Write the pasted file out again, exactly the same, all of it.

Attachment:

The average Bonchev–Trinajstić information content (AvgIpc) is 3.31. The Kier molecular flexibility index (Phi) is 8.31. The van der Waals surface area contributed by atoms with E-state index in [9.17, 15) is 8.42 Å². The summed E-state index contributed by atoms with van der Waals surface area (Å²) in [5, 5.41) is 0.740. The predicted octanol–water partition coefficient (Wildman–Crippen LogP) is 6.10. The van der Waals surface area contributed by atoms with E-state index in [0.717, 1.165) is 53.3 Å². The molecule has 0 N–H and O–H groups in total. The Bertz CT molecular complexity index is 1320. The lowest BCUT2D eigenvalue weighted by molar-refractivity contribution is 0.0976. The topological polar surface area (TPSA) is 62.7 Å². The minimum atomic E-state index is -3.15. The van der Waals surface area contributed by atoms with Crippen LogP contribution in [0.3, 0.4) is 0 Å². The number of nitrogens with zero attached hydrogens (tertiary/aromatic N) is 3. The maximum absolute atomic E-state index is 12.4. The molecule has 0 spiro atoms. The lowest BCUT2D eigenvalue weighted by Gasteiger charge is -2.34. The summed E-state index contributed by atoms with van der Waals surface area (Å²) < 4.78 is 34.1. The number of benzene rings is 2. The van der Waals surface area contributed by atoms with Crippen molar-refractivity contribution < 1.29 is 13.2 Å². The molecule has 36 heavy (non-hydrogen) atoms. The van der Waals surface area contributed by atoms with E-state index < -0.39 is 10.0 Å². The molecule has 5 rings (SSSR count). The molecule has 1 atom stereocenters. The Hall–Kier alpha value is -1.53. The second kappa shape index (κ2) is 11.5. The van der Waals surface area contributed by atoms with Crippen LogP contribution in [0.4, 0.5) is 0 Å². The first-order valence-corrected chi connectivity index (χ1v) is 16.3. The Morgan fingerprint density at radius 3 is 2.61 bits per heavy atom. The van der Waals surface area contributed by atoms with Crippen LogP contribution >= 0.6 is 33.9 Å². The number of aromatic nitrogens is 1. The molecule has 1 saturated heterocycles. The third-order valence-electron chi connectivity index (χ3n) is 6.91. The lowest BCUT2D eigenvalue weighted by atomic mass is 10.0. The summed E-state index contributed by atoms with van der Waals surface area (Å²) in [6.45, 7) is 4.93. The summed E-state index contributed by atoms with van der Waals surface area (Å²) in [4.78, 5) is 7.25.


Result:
The average Bonchev–Trinajstić information content (AvgIpc) is 3.31. The Kier molecular flexibility index (Phi) is 8.31. The van der Waals surface area contributed by atoms with E-state index in [9.17, 15) is 8.42 Å². The summed E-state index contributed by atoms with van der Waals surface area (Å²) in [5, 5.41) is 0.740. The predicted octanol–water partition coefficient (Wildman–Crippen LogP) is 6.10. The van der Waals surface area contributed by atoms with E-state index in [0.717, 1.165) is 53.3 Å². The molecule has 0 N–H and O–H groups in total. The Bertz CT molecular complexity index is 1320. The lowest BCUT2D eigenvalue weighted by molar-refractivity contribution is 0.0976. The topological polar surface area (TPSA) is 62.7 Å². The minimum atomic E-state index is -3.15. The van der Waals surface area contributed by atoms with Crippen LogP contribution in [0.3, 0.4) is 0 Å². The number of nitrogens with zero attached hydrogens (tertiary/aromatic N) is 3. The maximum absolute atomic E-state index is 12.4. The molecule has 0 spiro atoms. The lowest BCUT2D eigenvalue weighted by Gasteiger charge is -2.34. The summed E-state index contributed by atoms with van der Waals surface area (Å²) < 4.78 is 34.1. The number of benzene rings is 2. The van der Waals surface area contributed by atoms with Crippen molar-refractivity contribution < 1.29 is 13.2 Å². The molecule has 36 heavy (non-hydrogen) atoms. The van der Waals surface area contributed by atoms with E-state index < -0.39 is 10.0 Å². The molecule has 5 rings (SSSR count). The molecule has 1 atom stereocenters. The Hall–Kier alpha value is -1.53. The second kappa shape index (κ2) is 11.5. The van der Waals surface area contributed by atoms with Crippen LogP contribution in [0.4, 0.5) is 0 Å². The first-order valence-corrected chi connectivity index (χ1v) is 16.3. The Morgan fingerprint density at radius 3 is 2.61 bits per heavy atom. The van der Waals surface area contributed by atoms with Crippen LogP contribution >= 0.6 is 33.9 Å². The number of aromatic nitrogens is 1. The molecule has 1 saturated heterocycles. The third-order valence-electron chi connectivity index (χ3n) is 6.91. The lowest BCUT2D eigenvalue weighted by atomic mass is 10.0. The summed E-state index contributed by atoms with van der Waals surface area (Å²) in [6.45, 7) is 4.93. The summed E-state index contributed by atoms with van der Waals surface area (Å²) in [4.78, 5) is 7.25.